A Tiger's Tale is the second book in the Call of the Wilde series by Laura Morrigan. Readers who are looking for a change of pace in a cozy need look no further. This books focuses on a disappearance rather than a murder and keeps readers on their toes with clues and evidence or an usual sort. Morrigan has an affinity for writing about animals and their thoughts and feelings that gives her work a realness that isn't easy to find in the genre. She is able to tap into the heart of the animal and use it in her writing. A great addition to this wildlife orientated series.
What I liked:
The first book in this series introduced readers to Grace Wilde, who is essentially an animal whisperer. Grace's ability to talk to animals is an ongoing theme in the series, which will appeal to animal lovers and cozy mystery enthusiasts. I love Grace. She's a bit of misfit in some ways, except where animals are concerned. She doesn't really fit into a particular niche and I always enjoy a character who has their own eccentricities and uniqueness. I think this character is all about being comfortable with being who you are and not letting yourself be influenced by what others want you to be. She is one of favorite heroines that I have found for a while.
Grace talks to all kinds of animals and in this particular book it's a lion taking center stage. Not many people are aware of Grace's gift for being able to communicate with those in the animal kingdom and when she finds out that a young worker is missing she isn't sure how to explain how she knows that she has been kidnapped. I liked Grace's dilemma and how she eventually figures out how to handle it. The lion was a great character and definitely has his own personality. I also loved the addition of Voodoo the kitten and how this affected Grace's life as well.
This book wasn't about a murder. Now there is a surprise for a cozy mystery. This one focuses on a missing girl who everyone wants to believe has run away. Morrigan is able to show cozy readers that a disappearance can be just as interesting in the whodunit department as a murder can. I loved that Morrigan went out on a limb and changed up the mode of the crime. She didn't stick to the cozy plan... bravo! Now I love cozies, but something different in the genre is a rare find and this is it. Great idea!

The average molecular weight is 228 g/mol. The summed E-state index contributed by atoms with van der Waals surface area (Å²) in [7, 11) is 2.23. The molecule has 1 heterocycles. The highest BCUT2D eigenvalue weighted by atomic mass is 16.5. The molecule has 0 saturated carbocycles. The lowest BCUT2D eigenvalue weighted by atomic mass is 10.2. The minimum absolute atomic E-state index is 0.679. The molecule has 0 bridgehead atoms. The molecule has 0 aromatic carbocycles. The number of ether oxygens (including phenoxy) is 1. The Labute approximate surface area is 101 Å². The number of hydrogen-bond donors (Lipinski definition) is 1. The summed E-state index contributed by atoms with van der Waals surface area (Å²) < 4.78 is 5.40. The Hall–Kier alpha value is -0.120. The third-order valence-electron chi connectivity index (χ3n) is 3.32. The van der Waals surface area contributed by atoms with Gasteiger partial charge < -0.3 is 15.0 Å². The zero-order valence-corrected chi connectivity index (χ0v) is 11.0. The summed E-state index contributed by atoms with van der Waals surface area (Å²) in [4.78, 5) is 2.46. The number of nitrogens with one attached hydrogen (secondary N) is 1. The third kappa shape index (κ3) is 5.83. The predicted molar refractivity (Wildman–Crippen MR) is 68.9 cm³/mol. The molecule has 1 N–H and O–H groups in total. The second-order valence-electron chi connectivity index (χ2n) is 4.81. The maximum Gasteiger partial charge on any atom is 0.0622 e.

The mystery elements of the book are all still here. There are a lot of suspects when it comes to this kidnapping and figuring out whodunit, isn't as easy as one might think. The plot involves everything from an abusive father, to an unstable kid, to mobsters. There are enough red herrings to make the perpetrator elusive and Morrigan keeps it interesting by providing a lot of different reasons or motives that someone might want to kidnap that girl. Very well written.
What I didn't like:
I liked this one a lot. It wasn't your same old cozy. The animal psychic connection is believable and Morrigan has a way with writing the animal psyche.
If you love animals, an eccentric heroine and a mystery that doesn't has to involve murder, this is the one. A great read!
A Tiger's Tale is available NOW from your favorite bookseller.
I'm giving this one 5 out of 5 apples from my book bag!
About the Author:
Spending the first years of her life on a Costa Rican coffee farm blessed Laura Morrigan with a fertile imagination and a love for all things wild. Later she became a volunteer at a local zoo, helping out with everything from “waste management” to teaching an elephant how to paint. Drawing from her years of experience with both wild and domestic animals and her passion for detective novels, Laura created the Call of the Wilde Mysteries, including Woof at the Door.
The publisher is sponsoring a giveaway for one copy of A Tiger's Tale by Laura Morrigan.